Indian Defence

I wrote a couple of weeks ago about John Cochrane’s games against Moheschunder Bannerjee from the 1850s. Bannerjee had learnt chess using the rules prevalent in India at the time, in which, amongst other differences, pawns were not allowed to move two squares on their first move.

In many of the games in which Bannerjee had black, he experimented with what would now be called the King’s Indian Defence, with Cochrane usually choosing the Four Pawns Attack. If you believe ChessBase (not a 100% reliable source but I don’t have immediate access to the contemporary records) some of the games started with the Pirc move order: 1. e4 d6 2. d4 Nf6, with Cochrane, not wanting to block his c-pawn, preferring 3. Bd3 to the usual 3. Nc3. They investigated the further moves 3.. g6 4. c4 Bg7 5. Nc3 O-O 6. f4 e5 7. fxe5 dxe5 8. d5.

If you’re interested in what King’s Indian Defences from the 1850s looked like, here are a couple of examples.

In this game Black miscalculated the tactics on move 24, missing the force of Cochrane’s queen sacrifice

Here, Bannerjee brought off a neat finish.

Although the King’s Indian Defence was Bannerjee’s usual choice when Cochrane opened 1. d4, he also tried other ideas.

Here’s a Grünfeld Defence, in which Cochrane brings off a familiar smothered mate:

Finally, a Nimzo-Indian Defence where Bannerjee blundered a piece in a difficult position on move 25.

The name ‘Indian Opening’ was first used by Löwenthal in his book on the London 1862 Congress (published in 1864), annotating a game between Valentine Green, another player who spent time in India, and Louis Paulsen, which started 1. e4 e5 2. d3. ‘Indian Defence’ was first used in the Chess Player’s Chronicle in 1884, referring to one of the Cochrane-Bannerjee games which started 1. e4 d6 2. d4 g6. The current opening nomenclature was only developed in the period between the two world wars, when what we now call the Indian Defences (starting 1. d4 Nf6) were being investigated by the Hypermodern School and their immediate successors.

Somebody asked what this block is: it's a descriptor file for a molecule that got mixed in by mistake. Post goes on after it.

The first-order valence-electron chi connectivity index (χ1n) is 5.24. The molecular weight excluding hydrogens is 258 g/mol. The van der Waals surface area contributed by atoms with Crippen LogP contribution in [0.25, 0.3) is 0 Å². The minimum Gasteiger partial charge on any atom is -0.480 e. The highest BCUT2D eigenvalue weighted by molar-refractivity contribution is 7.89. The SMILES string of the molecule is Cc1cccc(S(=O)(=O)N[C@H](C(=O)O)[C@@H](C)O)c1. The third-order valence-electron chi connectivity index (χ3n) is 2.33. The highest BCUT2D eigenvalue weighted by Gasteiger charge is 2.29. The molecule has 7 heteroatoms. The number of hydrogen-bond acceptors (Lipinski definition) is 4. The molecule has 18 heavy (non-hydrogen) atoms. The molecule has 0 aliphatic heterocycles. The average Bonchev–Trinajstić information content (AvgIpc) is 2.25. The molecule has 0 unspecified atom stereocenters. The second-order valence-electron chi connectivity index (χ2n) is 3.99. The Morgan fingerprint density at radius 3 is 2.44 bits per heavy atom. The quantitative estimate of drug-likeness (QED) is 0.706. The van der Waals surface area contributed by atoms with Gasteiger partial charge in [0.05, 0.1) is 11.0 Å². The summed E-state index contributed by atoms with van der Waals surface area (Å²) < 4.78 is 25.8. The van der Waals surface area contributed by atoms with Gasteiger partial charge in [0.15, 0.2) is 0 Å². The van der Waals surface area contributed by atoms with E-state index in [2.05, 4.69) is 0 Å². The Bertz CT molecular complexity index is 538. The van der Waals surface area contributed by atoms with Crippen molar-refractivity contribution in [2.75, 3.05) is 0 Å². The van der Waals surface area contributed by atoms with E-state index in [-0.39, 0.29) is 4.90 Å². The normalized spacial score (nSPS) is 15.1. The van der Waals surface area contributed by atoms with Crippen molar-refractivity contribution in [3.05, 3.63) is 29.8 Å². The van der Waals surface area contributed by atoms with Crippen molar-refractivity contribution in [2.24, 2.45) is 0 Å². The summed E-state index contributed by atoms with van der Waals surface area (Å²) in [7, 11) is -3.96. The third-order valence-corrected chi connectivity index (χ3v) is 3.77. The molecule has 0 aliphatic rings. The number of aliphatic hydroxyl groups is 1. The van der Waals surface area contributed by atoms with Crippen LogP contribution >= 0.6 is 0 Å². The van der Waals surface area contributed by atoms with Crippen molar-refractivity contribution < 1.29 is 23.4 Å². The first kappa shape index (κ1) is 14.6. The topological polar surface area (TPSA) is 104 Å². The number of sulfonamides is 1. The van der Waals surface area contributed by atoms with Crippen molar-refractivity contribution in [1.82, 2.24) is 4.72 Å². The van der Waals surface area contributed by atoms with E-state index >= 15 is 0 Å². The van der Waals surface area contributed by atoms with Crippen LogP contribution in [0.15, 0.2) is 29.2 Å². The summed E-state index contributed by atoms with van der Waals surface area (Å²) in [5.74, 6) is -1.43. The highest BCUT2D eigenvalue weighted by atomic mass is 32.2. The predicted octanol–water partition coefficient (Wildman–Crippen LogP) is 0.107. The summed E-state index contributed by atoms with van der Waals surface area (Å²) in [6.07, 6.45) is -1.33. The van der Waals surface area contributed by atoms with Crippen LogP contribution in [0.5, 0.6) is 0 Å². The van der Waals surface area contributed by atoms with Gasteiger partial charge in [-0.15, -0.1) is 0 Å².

If more notice had been taken of Bannerjee’s games against Cochrane, chess openings might have developed in a very different way.

Richard James

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About Richard James

Richard James is a professional chess teacher and writer living in Twickenham, and working mostly with younger children and beginners. He was the co-founder of Richmond Junior Chess Club in 1975 and its director until 2005. He is the webmaster of chessKIDS academy (www.chesskids.org.uk or www.chesskids.me.uk) and, most recently, the author of Chess for Kids and The Right Way to Teach Chess to Kids, both published by Right Way Books. Richard is currently the Curriculum Consultant for Chess in Schools and Communities (www.chessinschools.co.uk) as well as teaching chess in local schools and doing private tuition. He has been a member of Richmond & Twickenham Chess Club since 1966 and currently has an ECF grade of 177.